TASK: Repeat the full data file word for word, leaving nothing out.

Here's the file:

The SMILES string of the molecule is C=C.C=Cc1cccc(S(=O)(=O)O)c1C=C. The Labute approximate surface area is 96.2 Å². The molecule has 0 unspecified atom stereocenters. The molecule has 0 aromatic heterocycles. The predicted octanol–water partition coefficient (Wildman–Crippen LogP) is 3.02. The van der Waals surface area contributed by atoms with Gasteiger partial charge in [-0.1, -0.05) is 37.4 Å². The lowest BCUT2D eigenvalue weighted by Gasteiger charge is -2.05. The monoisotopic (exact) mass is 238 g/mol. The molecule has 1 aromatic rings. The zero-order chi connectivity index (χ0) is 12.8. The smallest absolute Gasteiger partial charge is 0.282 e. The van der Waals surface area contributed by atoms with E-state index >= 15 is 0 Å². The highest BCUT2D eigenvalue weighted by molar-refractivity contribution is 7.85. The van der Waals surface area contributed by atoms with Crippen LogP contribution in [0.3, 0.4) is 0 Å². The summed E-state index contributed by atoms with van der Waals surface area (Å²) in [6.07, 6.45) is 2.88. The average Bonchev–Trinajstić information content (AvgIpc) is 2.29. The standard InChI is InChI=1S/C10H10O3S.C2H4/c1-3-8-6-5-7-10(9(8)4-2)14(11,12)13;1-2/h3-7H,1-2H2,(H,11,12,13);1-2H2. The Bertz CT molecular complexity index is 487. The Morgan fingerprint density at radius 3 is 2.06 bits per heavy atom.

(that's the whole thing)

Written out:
The SMILES string of the molecule is C=C.C=Cc1cccc(S(=O)(=O)O)c1C=C. The Labute approximate surface area is 96.2 Å². The molecule has 0 unspecified atom stereocenters. The molecule has 0 aromatic heterocycles. The predicted octanol–water partition coefficient (Wildman–Crippen LogP) is 3.02. The van der Waals surface area contributed by atoms with Gasteiger partial charge in [-0.1, -0.05) is 37.4 Å². The lowest BCUT2D eigenvalue weighted by Gasteiger charge is -2.05. The monoisotopic (exact) mass is 238 g/mol. The molecule has 1 aromatic rings. The zero-order chi connectivity index (χ0) is 12.8. The smallest absolute Gasteiger partial charge is 0.282 e. The van der Waals surface area contributed by atoms with E-state index >= 15 is 0 Å². The highest BCUT2D eigenvalue weighted by molar-refractivity contribution is 7.85. The van der Waals surface area contributed by atoms with Crippen LogP contribution in [0.3, 0.4) is 0 Å². The summed E-state index contributed by atoms with van der Waals surface area (Å²) in [6.07, 6.45) is 2.88. The average Bonchev–Trinajstić information content (AvgIpc) is 2.29. The standard InChI is InChI=1S/C10H10O3S.C2H4/c1-3-8-6-5-7-10(9(8)4-2)14(11,12)13;1-2/h3-7H,1-2H2,(H,11,12,13);1-2H2. The Bertz CT molecular complexity index is 487. The Morgan fingerprint density at radius 3 is 2.06 bits per heavy atom.